A single red light seen ahead might indicate the presence of an aeroplane showing only its left-hand sidelight. It might equally, however, be the navigation light of a glider or free balloon, both of which are required to carry a single red light visible, so far as practicable, in all directions over a distance of at least two and a half miles. Identical though they might appear at close range, no pilot would be likely to mistake either the balloon or the glider for an aeroplane, because of the much higher speed at which the aeroplane’s, light would be travelling. He might have difficulty in distinguishing between the free balloon and the glider. As, however, it is his duty as the pilot of a power-driven aircraft to keep clear of both types, only his curiosity would suffer by the confusion.
There are a number of other forms of light signals which must be carried by aircraft in various circumstances. It is possible for an aviator flying at night suddenly to encounter a combination in the form of green, white and red lights in a horizontal line, with two more red lights immediately beneath them.
This unusual combination indicates an airship under way but out of control, and carrying its normal navigation lights of two sidelights and a bow light, with the addition of two red lights suspended, 12 feet apart, on a cable beneath the gondola. If the two sidelights suddenly disappear as he watches, the pilot knows that the airship, though still out of control, is no longer making way. By day an airship which is not under control would display two black balls or shapes, each 2 feet in diameter, in place of the two red lights.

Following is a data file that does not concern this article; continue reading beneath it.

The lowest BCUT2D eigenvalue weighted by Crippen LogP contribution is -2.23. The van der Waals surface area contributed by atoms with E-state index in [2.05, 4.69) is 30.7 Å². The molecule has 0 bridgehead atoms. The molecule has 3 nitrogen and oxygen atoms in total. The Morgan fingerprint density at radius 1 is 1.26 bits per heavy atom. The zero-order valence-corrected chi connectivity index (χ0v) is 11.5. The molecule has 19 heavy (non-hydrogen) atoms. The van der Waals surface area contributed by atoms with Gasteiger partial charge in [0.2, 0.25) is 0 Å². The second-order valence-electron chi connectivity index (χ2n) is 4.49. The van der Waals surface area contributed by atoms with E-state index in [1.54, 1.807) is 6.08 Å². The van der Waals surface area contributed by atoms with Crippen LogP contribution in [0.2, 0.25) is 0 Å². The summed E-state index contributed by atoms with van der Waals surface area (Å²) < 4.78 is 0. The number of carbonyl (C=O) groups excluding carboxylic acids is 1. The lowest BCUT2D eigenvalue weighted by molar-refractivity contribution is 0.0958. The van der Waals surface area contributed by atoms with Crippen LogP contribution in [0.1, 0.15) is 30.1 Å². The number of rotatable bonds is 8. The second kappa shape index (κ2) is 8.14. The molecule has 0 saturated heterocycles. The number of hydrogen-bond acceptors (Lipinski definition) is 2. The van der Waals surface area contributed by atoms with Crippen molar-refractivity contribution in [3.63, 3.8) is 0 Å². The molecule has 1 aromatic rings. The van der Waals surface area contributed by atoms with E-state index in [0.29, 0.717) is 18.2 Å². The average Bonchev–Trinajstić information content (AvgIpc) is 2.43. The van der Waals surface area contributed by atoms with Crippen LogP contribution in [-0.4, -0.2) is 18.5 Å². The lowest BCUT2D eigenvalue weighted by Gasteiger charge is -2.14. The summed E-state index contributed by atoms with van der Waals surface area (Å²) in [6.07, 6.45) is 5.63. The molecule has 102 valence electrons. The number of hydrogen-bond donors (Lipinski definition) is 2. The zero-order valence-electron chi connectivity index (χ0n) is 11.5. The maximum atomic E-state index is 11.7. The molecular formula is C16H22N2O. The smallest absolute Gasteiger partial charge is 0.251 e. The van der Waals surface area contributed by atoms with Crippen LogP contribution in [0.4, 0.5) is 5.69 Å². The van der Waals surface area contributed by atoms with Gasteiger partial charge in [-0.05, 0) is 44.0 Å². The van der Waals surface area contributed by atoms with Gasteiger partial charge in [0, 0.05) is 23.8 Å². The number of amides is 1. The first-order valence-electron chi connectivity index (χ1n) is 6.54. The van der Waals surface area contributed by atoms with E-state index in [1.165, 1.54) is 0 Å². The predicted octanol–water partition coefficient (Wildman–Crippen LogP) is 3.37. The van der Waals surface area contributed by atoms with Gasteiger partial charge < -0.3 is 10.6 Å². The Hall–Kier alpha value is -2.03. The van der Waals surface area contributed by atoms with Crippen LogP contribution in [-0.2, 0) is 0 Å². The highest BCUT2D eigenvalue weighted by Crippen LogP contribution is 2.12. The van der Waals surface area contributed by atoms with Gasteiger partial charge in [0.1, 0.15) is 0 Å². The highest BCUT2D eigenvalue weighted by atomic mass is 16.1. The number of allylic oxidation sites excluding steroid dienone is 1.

Captive balloons or kites must be marked by lights at night to avoid risk of collision. Their mooring-point on the ground is indicated by a triangle of one green and two red lights, each 80 feet apart; at 1,000-feet intervals along the mooring cable there must be placed a red light surmounted by a white light, each visible all round the horizon for a distance of two and a half miles. Similar red and white lights must be suspended 15 feet below the balloon-basket to mark the approximate highest point of the obstruction.